Artificial Intelligence, also known as machine intelligence, is demonstrated and conducted by machines in contrast to the average intelligence displayed by humans. It was back in 1956; the term was first used by John Macarthy. But it came in use much before 1956.
It was for the first time that this subject came for lively thoughtfulness at the 6th anniversary of Pritam Bhattacharjee memorial lecture and annual prize distribution ceremony under the sponsorship of Keshav Smarak Samiti, Silchar.
Prof Dilip Chandra Nath, Vice-Chancellor, Assam University, speaking on the theme “Application of Artificial Intelligence in Higher Studies” in front of the packed audience of teachers, students and academicians on Monday at the auditorium of Gurucharan College, said, “AI is the need of the hour, particularly in the field of higher education.”
For the ever-increasing graph of the number of students and teachers and the constrained accommodation, preparation of routine for multiple classes in multiple disciplines is very much unlikely to be done by human intelligence. Application of AI has become imperative and unavoidable, he cautioned, with a rider as risk factors are also onboard in the process.
After all, it is the man behind the operation of machines. Any wrong or incorrect information fed into a computer can derail the set things. The functioning of big libraries in colleges and universities, particularly in cataloging and all other related matters of collection and issue of books, is all based on Artificial Intelligence, Prof Nath pointed out.
New challenges have come up in front of higher education with modern education policies. In 1950, the number of universities was 26, on this day it has come up around 1000. In contrast to 600 colleges in 1950, it has grown massively to 50,000. Along with the massive expansion, the capacity has shrunk. Foreign Universities are also entering the Indian academic market. “AI alone can meet their challenges,” Prof Dilip Chandra Nath explained.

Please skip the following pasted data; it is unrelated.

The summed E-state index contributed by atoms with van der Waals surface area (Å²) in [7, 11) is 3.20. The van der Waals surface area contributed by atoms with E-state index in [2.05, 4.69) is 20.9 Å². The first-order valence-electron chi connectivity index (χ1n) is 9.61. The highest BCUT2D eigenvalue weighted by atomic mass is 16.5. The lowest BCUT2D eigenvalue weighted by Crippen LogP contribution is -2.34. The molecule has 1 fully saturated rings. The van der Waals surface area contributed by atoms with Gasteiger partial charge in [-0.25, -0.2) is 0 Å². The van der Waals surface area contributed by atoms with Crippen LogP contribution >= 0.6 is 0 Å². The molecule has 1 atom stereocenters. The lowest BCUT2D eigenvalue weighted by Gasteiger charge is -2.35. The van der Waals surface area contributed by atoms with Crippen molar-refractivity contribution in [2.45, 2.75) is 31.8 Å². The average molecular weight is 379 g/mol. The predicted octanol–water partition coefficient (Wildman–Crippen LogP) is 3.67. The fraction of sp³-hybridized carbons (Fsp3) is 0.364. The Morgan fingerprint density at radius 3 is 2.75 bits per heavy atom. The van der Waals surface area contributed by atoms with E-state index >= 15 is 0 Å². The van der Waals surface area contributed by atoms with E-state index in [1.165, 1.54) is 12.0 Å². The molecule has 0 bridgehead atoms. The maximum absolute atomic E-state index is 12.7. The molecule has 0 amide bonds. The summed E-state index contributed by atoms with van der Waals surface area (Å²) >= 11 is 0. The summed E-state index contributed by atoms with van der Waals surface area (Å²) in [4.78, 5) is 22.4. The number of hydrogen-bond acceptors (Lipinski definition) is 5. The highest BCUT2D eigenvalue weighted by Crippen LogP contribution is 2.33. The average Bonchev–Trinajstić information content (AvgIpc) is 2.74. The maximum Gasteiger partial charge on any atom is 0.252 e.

The use of robots and machines is the use of AI, a mix up of computer and information science. Increasing the use of robots indicates its ability to bring all knowledge and solve all problems. Flight operations worldwide are controlled more by Artificial Intelligence than Human Intelligence. Professor Chandra Nath emphasized that IITs are more advanced in the use of personalized assistance for the benefit of students throughout the enrolment process.
With the introduction of CBCS in higher and secondary education, the application of AI has become a necessary and critical thought of the authorities concerned.
AI can provide 24X7 personalized assistance to students throughout the enrolment process. Required techniques are yet in the development phase.
After all, AI, as Prof Dilip Chandra Nath summed up, is ‘responsive, decisive, authentic, and independent.’ AI is going to be the kingmaker in the Future. A question-answer session followed the oration.
At the outset, Khounish Chandra Chakraborty, president, briefed the audience about the donation of a fund of Rs. 21 lakh by educationist and father of Pritam Bhattacharjee to Keshav Smarak Samiti, to hold a memorial lecture in memory of his son by eminent academicians on subjects of academic interest and also announced incentives to meritorious students for their academic excellence and achievements.
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